You see, “Skintight” is very sexy in a way that “Angels” never was. Or could be. It was about the AIDS epidemic in the ’80s. “Skintight” is just about, well, skin. And the fun you could potentially have with it, if you were as un-hung about nudity and the casual display of it as Brittain’s character Trei is. He’s done porn. And he sees it as a legit career choice. Gay porn, of course.

He’s the most philosophically well-adjusted character in Harmon’s charmin’ play. Jack Wetherall, of “Queer as Folk”, has the role of his career as Trei’s 70-year-old lover. “Skintight” is his birthday, which he wants to forget, and get back into bed with Trei, and well, Brittain is so helplessly irresistible, you can’t blame Wetherall’s world-weary fashion designer one bit. Wetherall’s grand-son is gay, too, and he wants to get it on with Trei. In fact, the only straight character is the intrepid Menzel whos gets high marks for making her non-singing debut in THIS extremely gay play.

And she does very well holding her own against, well, Will Brittain’s beautiful butt and playwright Harmon’s beautiful attitude towards being gay. It’s so free. So fun. Go! It’s only on for three more weeks before Will Brittain has to put his clothes back on. Perhaps forever. But being such a perfect physical specimen, I doubt that the Show Biz Godz will have their way with him and he’ll never be able to be clothed again. And that’s a good thing. It’s a great thing!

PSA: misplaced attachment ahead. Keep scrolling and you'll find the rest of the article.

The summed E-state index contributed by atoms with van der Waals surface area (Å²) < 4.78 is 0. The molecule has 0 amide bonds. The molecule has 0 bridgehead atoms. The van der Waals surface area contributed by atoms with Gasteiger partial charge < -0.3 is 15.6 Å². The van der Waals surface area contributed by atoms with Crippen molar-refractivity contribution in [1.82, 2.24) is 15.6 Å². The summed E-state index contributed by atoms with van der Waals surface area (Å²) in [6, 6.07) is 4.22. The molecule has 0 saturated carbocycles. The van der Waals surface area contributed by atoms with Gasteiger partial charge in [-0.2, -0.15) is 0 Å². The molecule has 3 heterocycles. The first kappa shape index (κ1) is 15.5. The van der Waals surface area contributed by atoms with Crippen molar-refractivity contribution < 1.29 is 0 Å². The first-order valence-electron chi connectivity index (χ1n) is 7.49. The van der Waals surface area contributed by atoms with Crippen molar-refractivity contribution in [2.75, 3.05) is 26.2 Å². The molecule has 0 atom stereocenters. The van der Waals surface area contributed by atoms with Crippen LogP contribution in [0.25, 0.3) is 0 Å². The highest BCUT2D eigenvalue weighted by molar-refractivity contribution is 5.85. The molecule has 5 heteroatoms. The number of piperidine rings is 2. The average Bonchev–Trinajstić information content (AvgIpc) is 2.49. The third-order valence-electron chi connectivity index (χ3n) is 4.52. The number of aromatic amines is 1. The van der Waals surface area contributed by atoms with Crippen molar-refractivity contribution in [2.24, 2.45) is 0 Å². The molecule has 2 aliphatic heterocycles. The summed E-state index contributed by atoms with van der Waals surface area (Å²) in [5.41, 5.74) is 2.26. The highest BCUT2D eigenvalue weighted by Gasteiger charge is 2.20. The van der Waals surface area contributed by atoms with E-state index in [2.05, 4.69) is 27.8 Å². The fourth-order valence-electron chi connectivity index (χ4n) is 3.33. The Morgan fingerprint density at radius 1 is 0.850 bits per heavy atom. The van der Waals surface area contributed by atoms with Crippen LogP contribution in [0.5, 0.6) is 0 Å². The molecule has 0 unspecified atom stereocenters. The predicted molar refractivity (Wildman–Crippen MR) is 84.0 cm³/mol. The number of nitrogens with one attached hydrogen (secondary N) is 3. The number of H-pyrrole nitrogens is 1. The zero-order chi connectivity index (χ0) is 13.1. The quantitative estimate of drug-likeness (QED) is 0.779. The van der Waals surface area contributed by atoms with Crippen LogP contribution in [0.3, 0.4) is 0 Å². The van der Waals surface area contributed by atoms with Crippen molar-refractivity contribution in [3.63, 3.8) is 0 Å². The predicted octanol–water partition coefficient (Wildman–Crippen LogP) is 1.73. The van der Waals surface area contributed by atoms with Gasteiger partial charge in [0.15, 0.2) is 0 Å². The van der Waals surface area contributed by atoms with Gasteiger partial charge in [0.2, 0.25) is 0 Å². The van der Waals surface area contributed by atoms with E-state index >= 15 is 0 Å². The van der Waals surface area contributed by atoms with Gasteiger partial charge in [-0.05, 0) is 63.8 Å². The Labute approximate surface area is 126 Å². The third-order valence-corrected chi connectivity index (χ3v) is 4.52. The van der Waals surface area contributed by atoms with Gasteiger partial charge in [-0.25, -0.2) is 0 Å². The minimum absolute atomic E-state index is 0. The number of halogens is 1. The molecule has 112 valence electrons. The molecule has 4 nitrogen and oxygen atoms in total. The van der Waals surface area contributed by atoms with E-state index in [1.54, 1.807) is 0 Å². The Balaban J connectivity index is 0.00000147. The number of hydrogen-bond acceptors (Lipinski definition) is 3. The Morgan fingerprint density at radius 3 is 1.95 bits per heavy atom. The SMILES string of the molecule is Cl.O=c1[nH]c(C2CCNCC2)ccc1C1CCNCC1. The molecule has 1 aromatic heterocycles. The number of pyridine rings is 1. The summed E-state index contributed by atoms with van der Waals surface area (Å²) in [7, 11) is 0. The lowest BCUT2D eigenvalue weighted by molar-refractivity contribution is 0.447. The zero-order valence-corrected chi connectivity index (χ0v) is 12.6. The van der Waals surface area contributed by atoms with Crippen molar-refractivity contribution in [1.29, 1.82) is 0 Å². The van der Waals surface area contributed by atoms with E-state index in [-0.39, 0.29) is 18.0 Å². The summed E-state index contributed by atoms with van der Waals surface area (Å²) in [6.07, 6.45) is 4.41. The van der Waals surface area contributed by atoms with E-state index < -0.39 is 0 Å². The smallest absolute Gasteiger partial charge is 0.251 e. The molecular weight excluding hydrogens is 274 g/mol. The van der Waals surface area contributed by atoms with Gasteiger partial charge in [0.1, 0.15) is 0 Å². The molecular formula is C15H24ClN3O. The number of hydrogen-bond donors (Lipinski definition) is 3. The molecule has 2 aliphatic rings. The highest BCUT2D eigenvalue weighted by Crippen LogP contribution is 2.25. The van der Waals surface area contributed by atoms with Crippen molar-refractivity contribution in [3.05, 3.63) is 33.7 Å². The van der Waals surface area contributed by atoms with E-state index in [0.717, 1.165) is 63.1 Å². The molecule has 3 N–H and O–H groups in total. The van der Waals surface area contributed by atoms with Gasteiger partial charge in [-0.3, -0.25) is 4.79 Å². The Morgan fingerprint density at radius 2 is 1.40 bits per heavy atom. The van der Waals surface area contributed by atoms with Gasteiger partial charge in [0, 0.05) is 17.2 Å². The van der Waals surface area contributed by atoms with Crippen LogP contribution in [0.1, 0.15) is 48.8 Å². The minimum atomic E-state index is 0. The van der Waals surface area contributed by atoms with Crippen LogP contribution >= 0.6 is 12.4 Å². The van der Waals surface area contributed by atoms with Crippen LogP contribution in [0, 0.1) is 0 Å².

It’s Over 100 Degrees in NYC. Perfect Antidote Mhz’s “Antartica:In the Footsteps of the Emperor”


New York is melting in over 100 degree temperatures. It’s brutal out there. So why not stay inside In the air-conditioning and watch the latest from Mhz? “Antarctica: In the Footsteps of the Emporor”

This is a very different offering from Mhz who usually specializes in heavy duty European television crime dramas. A favorite of mine “Maigret,” but their new “Antarctica:In the Footsteps of the Emperor.” is something else entirely. It’s a delightful French documentary on the sub-Artic continent, by Luc Jaquet, who brought us the equally delightful “March of the Penguins” in 2016.